1999, Claremont, California. Middle-class kids, in their 20s, talk trash, wave guns, hang out in a pack. Johnny Truelove, drug dealer and son of a underworld figure, threatens Jake Mazursky, an explosive head case who owes Johnny money; Jake responds by breaking into Johnny's house. On impulse, Johnny and a couple pals kidnap Jake's 15-year-old brother, Zach. Zach's okay with it, figuring his brother will pay the debt soon. Johnny assigns his buddy Frankie to be Zach's minder, and they develop a brotherly friendship. Zach parties with his captors as things begin to spin out of control. Group think, amorality, and fear of prison assert a hold on the pack. Is Zach in danger? Written by
"Say Goodbye to Hollywood" plays as Johnny Truelove is getting ready to skip town. Johnny Truelove is based on Jesse James Hollywood. See more »
The movie starts in 1999, but early in the movie when Johnny Truelove is awaiting "the drop" at the liquor store, a silver 2002 Toyota Camry is in the scene. See more »
You wanna know what this is all about? You can say it's about drugs or guns or disaffected youth, or whatever you like. But this whole thing is about parenting. It's about taking care of your children. You take care of yours, I take care of mine.
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After the end credits, the following caption appears; For Nickey, May Your Slumber Be Blessed ('Nickey' is Nicholas Markowitz...the 'true' name of ill-fated Zack Mazursky played by Anton Yelchin) See more »
Having learned about the "Jesse James Hollywood" case during my junior year in high school, I'll admit that I was actually extremely disappointed to find out that a film was being made depicting the events that had happened. However, I can now say, I think differently.
The basic premise, without giving too much away, involves a drug deal gone awry. Someone isn't paying Johnny Truelove, and that someone, just so happens to have a little brother. A naive, fifteen year old, little brother (played powerfully by Anton Yelchin) who just wants to live his life. The boy is kidnapped, and held as a sort of ransom, until Jonny gets his money from boy's brother. Johnny's friends become attached to the boy, and eventually, the boy learns a life lesson.
It may all sound played out and done before, but this film is electrifying in every sense of the word. It's hardcore. It's raw. It's at times gritty. (I felt some vibes from the Larry Clark film "Bully", with the whole "kids-doing-what-they-want-anytime-anywhere thing"). You feel as though you're watching these people's lives just crumble before them, making it all the more worse is the grim reality that's stuck in the back of your mind, reminding you that this is all true. Nick Cassavetes has created such a true-to-life depiction of what happened, that it's almost frightening. You won't want to look away.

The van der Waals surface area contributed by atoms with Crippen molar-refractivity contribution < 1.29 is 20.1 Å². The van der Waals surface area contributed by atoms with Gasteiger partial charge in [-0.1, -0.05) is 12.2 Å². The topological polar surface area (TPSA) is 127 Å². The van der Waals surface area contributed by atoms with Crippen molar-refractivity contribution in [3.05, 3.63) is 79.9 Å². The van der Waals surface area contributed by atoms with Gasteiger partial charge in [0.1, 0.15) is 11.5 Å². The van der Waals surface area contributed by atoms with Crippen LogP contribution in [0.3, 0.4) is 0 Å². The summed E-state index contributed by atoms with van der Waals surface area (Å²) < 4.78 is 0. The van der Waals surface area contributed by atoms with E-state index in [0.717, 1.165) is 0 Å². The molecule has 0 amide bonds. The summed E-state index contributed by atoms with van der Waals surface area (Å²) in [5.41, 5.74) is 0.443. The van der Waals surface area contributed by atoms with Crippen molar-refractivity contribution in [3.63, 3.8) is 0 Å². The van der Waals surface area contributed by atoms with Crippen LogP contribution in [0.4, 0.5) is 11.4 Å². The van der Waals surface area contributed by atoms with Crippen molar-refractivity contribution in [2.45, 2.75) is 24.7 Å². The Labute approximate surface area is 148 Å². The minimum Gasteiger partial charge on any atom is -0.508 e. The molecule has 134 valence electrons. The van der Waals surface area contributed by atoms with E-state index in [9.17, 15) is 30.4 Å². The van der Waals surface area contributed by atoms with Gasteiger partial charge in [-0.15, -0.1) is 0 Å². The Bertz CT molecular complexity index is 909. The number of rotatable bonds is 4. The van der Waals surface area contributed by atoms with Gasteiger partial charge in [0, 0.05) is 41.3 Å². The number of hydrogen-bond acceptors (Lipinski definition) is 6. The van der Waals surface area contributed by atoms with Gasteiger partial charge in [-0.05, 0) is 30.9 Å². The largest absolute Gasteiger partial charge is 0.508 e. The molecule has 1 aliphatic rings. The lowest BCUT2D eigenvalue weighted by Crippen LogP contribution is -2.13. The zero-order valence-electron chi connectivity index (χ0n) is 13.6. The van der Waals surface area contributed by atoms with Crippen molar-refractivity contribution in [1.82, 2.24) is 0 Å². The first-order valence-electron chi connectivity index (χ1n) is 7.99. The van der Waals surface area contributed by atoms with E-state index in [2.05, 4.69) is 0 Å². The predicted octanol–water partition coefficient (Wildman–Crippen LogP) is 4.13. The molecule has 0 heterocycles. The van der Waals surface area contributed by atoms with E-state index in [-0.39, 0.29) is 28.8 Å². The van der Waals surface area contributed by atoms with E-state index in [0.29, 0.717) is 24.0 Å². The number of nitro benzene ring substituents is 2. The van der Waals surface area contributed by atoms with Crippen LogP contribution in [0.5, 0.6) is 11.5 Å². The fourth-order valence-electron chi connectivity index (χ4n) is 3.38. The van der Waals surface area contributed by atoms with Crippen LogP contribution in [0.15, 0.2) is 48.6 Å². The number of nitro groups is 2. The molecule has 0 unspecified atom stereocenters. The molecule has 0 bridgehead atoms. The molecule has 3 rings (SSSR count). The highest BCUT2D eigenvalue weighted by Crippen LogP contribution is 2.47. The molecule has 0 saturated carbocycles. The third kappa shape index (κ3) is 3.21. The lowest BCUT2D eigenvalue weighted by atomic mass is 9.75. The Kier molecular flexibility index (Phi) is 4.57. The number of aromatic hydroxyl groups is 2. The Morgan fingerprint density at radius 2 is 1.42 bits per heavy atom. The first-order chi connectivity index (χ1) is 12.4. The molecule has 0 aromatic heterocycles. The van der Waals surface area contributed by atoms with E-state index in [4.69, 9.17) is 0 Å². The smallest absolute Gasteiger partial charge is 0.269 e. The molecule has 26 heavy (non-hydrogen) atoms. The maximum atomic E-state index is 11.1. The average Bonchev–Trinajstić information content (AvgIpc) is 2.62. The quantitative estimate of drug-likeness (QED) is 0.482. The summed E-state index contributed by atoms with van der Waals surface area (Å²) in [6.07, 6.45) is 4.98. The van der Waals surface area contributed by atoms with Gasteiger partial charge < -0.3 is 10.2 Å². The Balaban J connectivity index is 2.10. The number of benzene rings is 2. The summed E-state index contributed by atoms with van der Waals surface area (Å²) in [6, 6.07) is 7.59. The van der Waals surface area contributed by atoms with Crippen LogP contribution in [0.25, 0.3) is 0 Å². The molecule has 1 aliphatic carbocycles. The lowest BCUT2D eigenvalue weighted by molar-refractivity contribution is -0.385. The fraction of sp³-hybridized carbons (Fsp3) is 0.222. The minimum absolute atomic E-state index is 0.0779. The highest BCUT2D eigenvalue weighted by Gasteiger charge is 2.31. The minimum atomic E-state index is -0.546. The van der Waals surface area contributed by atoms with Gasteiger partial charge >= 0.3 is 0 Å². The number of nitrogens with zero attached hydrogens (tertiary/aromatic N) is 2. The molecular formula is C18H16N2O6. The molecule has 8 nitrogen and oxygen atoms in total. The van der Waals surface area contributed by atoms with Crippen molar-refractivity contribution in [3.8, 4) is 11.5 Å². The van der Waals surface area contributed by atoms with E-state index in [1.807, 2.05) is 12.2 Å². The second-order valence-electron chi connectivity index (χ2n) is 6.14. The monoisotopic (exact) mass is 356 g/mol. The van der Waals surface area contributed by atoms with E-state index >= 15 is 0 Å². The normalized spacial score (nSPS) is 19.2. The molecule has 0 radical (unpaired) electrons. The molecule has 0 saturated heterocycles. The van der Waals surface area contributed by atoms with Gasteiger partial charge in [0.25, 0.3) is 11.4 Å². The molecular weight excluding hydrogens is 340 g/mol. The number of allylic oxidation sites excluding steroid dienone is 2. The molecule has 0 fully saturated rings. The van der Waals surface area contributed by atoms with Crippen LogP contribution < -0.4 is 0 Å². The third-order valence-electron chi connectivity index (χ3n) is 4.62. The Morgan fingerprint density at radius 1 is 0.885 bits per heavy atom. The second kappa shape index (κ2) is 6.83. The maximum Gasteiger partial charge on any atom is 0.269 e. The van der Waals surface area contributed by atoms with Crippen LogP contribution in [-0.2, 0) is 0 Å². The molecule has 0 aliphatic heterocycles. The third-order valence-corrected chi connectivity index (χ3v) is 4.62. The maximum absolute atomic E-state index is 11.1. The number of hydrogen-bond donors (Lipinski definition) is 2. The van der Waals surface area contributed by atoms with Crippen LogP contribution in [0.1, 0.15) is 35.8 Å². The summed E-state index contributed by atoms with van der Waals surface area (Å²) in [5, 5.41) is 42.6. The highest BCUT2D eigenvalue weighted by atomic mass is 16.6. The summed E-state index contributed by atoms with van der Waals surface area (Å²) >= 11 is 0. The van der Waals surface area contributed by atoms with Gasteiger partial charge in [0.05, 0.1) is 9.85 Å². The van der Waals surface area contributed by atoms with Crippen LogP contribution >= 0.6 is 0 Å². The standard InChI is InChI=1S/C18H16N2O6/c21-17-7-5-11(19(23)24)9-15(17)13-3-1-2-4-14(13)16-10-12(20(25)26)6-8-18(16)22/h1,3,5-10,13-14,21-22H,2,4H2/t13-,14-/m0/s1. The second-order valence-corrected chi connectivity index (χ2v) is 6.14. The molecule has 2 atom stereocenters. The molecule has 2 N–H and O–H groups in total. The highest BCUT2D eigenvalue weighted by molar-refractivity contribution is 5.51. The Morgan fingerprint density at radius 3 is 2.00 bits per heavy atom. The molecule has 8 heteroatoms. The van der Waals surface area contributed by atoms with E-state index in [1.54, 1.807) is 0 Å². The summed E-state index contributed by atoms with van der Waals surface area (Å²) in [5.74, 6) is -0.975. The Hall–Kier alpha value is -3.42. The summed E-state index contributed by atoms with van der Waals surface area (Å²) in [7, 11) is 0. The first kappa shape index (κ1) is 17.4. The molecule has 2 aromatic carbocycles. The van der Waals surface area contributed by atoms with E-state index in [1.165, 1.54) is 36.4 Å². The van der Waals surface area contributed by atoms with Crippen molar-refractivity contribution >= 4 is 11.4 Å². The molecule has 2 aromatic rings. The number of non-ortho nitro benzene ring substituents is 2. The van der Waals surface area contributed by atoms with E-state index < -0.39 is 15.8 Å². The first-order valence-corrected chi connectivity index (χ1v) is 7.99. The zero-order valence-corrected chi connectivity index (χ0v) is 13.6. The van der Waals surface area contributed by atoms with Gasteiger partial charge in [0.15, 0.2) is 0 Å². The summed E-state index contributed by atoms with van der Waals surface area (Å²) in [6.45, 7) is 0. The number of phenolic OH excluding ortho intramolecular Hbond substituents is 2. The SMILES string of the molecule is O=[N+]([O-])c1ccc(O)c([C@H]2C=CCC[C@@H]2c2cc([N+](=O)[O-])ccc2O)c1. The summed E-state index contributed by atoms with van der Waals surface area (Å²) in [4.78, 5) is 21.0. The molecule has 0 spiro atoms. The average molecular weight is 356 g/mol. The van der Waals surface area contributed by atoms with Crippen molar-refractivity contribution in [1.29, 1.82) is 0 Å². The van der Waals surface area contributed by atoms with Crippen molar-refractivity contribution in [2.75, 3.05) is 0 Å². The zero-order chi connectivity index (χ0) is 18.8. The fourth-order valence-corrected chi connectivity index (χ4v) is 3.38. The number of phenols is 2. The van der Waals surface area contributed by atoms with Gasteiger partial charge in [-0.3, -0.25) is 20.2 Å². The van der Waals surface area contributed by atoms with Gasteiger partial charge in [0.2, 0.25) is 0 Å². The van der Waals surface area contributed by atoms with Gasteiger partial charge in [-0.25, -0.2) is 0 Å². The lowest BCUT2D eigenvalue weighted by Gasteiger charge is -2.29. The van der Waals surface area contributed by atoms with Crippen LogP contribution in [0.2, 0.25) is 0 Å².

There are a few downsides however, one being the running time, either the movie was too dragged out or was just moving too slow. To me, I felt as though it could have ended fifteen minutes earlier. There's also a lot of partying, however, this being a depiction of a real life set of teenagers' lives, I can see why it was so vital towards the film. These kids have parents who do as much as they do. The parents don't care what happens to these kids, which makes it all the more terrifying. These kids are on their own. They have nowhere to run and no one to turn to for help.
With an all-star cast, and top performances all around (not a fan of Justin Timberlake? You will be after this film. Trust me) this film is one not to be missed. The ending is so shocking, that it's a wonder I didn't expect it early on. 'Alpha Dog' is an emotional roller coaster that will have you glued to the screen right from the emotional opening credits.
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